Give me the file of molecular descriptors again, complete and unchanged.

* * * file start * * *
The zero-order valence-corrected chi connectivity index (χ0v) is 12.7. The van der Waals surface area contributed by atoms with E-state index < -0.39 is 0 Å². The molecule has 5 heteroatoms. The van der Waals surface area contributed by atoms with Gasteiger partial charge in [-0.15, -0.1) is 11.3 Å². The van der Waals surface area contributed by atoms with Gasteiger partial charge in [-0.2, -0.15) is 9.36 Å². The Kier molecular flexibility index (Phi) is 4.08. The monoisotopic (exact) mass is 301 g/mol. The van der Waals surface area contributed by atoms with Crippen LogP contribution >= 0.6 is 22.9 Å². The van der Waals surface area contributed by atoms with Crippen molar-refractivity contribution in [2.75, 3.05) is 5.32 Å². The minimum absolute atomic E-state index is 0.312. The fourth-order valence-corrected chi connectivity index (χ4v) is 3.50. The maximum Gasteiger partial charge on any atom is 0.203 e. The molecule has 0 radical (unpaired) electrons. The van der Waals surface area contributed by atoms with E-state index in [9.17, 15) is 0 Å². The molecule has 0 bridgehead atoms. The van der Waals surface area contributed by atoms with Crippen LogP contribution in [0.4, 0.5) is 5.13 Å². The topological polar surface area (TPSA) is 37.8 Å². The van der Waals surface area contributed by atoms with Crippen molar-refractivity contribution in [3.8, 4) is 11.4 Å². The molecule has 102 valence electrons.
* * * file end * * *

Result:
The zero-order valence-corrected chi connectivity index (χ0v) is 12.7. The van der Waals surface area contributed by atoms with E-state index < -0.39 is 0 Å². The molecule has 5 heteroatoms. The van der Waals surface area contributed by atoms with Gasteiger partial charge in [-0.15, -0.1) is 11.3 Å². The van der Waals surface area contributed by atoms with Gasteiger partial charge in [-0.2, -0.15) is 9.36 Å². The Kier molecular flexibility index (Phi) is 4.08. The monoisotopic (exact) mass is 301 g/mol. The van der Waals surface area contributed by atoms with Crippen LogP contribution >= 0.6 is 22.9 Å². The van der Waals surface area contributed by atoms with Crippen molar-refractivity contribution in [2.75, 3.05) is 5.32 Å². The minimum absolute atomic E-state index is 0.312. The fourth-order valence-corrected chi connectivity index (χ4v) is 3.50. The maximum Gasteiger partial charge on any atom is 0.203 e. The molecule has 0 radical (unpaired) electrons. The van der Waals surface area contributed by atoms with E-state index in [9.17, 15) is 0 Å². The molecule has 0 bridgehead atoms. The van der Waals surface area contributed by atoms with Crippen LogP contribution in [0.4, 0.5) is 5.13 Å². The topological polar surface area (TPSA) is 37.8 Å². The van der Waals surface area contributed by atoms with Crippen molar-refractivity contribution in [3.8, 4) is 11.4 Å². The molecule has 102 valence electrons.